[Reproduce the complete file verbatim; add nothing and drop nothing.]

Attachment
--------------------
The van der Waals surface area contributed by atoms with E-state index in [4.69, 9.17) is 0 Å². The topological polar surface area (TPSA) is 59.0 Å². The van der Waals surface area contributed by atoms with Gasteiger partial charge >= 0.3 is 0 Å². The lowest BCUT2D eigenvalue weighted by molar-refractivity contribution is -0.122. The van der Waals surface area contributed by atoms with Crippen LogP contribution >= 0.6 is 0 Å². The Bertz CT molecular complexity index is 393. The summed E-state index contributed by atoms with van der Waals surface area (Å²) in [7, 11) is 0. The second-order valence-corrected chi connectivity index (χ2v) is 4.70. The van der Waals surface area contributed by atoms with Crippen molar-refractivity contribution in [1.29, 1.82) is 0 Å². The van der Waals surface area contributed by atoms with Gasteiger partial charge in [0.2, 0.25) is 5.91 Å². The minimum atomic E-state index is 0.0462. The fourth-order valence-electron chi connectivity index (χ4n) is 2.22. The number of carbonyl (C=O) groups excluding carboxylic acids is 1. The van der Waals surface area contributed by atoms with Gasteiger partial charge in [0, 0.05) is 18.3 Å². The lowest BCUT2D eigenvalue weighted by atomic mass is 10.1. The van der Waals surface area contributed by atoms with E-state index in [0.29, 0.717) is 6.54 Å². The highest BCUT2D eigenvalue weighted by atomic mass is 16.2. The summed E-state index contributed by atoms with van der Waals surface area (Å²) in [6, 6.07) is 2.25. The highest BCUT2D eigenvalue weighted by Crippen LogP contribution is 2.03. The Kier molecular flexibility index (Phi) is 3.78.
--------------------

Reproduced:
The van der Waals surface area contributed by atoms with E-state index in [4.69, 9.17) is 0 Å². The topological polar surface area (TPSA) is 59.0 Å². The van der Waals surface area contributed by atoms with Gasteiger partial charge >= 0.3 is 0 Å². The lowest BCUT2D eigenvalue weighted by molar-refractivity contribution is -0.122. The van der Waals surface area contributed by atoms with Crippen LogP contribution >= 0.6 is 0 Å². The Bertz CT molecular complexity index is 393. The summed E-state index contributed by atoms with van der Waals surface area (Å²) in [7, 11) is 0. The second-order valence-corrected chi connectivity index (χ2v) is 4.70. The van der Waals surface area contributed by atoms with Crippen molar-refractivity contribution in [1.29, 1.82) is 0 Å². The van der Waals surface area contributed by atoms with Gasteiger partial charge in [0.2, 0.25) is 5.91 Å². The minimum atomic E-state index is 0.0462. The fourth-order valence-electron chi connectivity index (χ4n) is 2.22. The number of carbonyl (C=O) groups excluding carboxylic acids is 1. The van der Waals surface area contributed by atoms with Gasteiger partial charge in [0, 0.05) is 18.3 Å². The lowest BCUT2D eigenvalue weighted by atomic mass is 10.1. The van der Waals surface area contributed by atoms with E-state index in [0.29, 0.717) is 6.54 Å². The highest BCUT2D eigenvalue weighted by atomic mass is 16.2. The summed E-state index contributed by atoms with van der Waals surface area (Å²) in [6, 6.07) is 2.25. The highest BCUT2D eigenvalue weighted by Crippen LogP contribution is 2.03. The Kier molecular flexibility index (Phi) is 3.78.